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Behold the Mini five-door. A Mini hatch with - you guessed it - five doors.

True, this is not exactly a revelation for the small car segment. But it’s the first time BMW has cut rear doors into its beloved Mini hatch - the bloaty Countryman, of course, being a different thing entirely. And considering five-door hatchbacks outsell their three-door equivalents by three to one in the UK, this could be quite a lucrative move for the brand.

As you can see, it looks like the new-new-new Mini but ever so slightly different. Like someone significantly weighty has sat on it. That’s because the five-door Mini’s wheelbase has been stretched 72mm, making it 161mm longer than the three-door. But it’s also 11mm taller, to free up the occupants in the back.

And there’s good news for your children/mates/pets, as they now won’t have to suck in and clamber over the passenger seat to get in the rear. There’s even better news for your favourite fourth child/mate/pet as the five-door Mini gets a third - admittedly small - seat in the back.

Headroom has increased by 4mm over the three-door, and the engineers in Oxford have carved out an additional 61mm of elbow space inside without making the five-door wider on the outside. Still, judging from that interior shot, it’s not exactly… cavernous back there. Bootspace is up to 278 litres, 67 litres more than the three-door but still shy of the Coutryman’s 350-litre trunk.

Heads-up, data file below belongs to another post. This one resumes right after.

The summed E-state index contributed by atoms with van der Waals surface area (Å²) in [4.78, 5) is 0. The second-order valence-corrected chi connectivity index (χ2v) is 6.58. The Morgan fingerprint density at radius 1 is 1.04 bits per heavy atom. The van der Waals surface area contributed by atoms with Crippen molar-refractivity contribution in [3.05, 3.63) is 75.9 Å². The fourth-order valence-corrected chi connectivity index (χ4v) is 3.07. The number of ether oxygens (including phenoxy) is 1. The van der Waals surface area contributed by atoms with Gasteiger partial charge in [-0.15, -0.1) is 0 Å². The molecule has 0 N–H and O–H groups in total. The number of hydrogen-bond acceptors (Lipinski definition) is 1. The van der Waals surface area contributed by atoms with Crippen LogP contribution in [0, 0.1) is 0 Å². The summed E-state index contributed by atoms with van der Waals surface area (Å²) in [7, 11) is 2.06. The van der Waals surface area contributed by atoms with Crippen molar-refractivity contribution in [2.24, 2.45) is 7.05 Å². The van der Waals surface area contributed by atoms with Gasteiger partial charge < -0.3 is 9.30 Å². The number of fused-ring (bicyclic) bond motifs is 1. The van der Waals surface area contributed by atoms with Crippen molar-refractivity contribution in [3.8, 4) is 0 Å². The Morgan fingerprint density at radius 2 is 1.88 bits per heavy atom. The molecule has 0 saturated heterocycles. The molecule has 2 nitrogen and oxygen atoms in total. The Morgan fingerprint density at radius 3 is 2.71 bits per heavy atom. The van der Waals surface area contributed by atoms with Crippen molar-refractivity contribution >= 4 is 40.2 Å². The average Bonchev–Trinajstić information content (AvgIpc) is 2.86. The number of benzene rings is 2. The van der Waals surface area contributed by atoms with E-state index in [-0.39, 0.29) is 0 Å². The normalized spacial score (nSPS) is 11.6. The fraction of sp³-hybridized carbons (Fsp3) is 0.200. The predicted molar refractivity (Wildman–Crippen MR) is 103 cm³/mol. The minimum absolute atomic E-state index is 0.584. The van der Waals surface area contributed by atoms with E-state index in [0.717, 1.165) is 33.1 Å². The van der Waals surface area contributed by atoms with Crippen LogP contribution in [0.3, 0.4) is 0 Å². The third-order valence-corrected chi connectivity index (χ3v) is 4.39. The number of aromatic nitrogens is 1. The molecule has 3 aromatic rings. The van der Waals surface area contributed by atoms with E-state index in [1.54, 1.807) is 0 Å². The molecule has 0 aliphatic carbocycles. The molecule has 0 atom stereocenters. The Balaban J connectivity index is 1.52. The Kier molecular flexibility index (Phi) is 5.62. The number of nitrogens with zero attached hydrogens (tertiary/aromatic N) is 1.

The five-door Mini will go on sale this autumn with the choice of four engines. First up, a three-pot 1.5-litre engine in the Cooper that makes 136bhp. That’s joined by another triple in the shape of a 1.5-litre three-cylinder diesel producing 116bhp in the Cooper D. Then there’s a 2.0-litre petrol four-pot petrol with 189bhp in the Cooper S, and a new Cooper SD model with 2.0-litre 4-cylinder diesel generating 170bhp. That’s enough to get you from 0-62 in 7.4 seconds and 68.9 mpg. Fast and frugal.

If you can refrain from furious optioning, you’ll be able to pick up a basic Mini Cooper 5-door for £15,900. That price rises up to £20,050 for the SD, and then quite a bit more if you get a bit busy with the specs as, this being a Mini, means you can personalise it to death.

Question is, what does this mean for the Clubman? We know there’s a second generation of the Mini mini-estate on the way, likely next year, and we know from March’s Geneva concept that it’ll ditch the original’s wonky-doored arrangement for a somewhat more conventional six-door set-up (two on each side, two at the back). If you were after a Mini and needed five doors, which would you go for?

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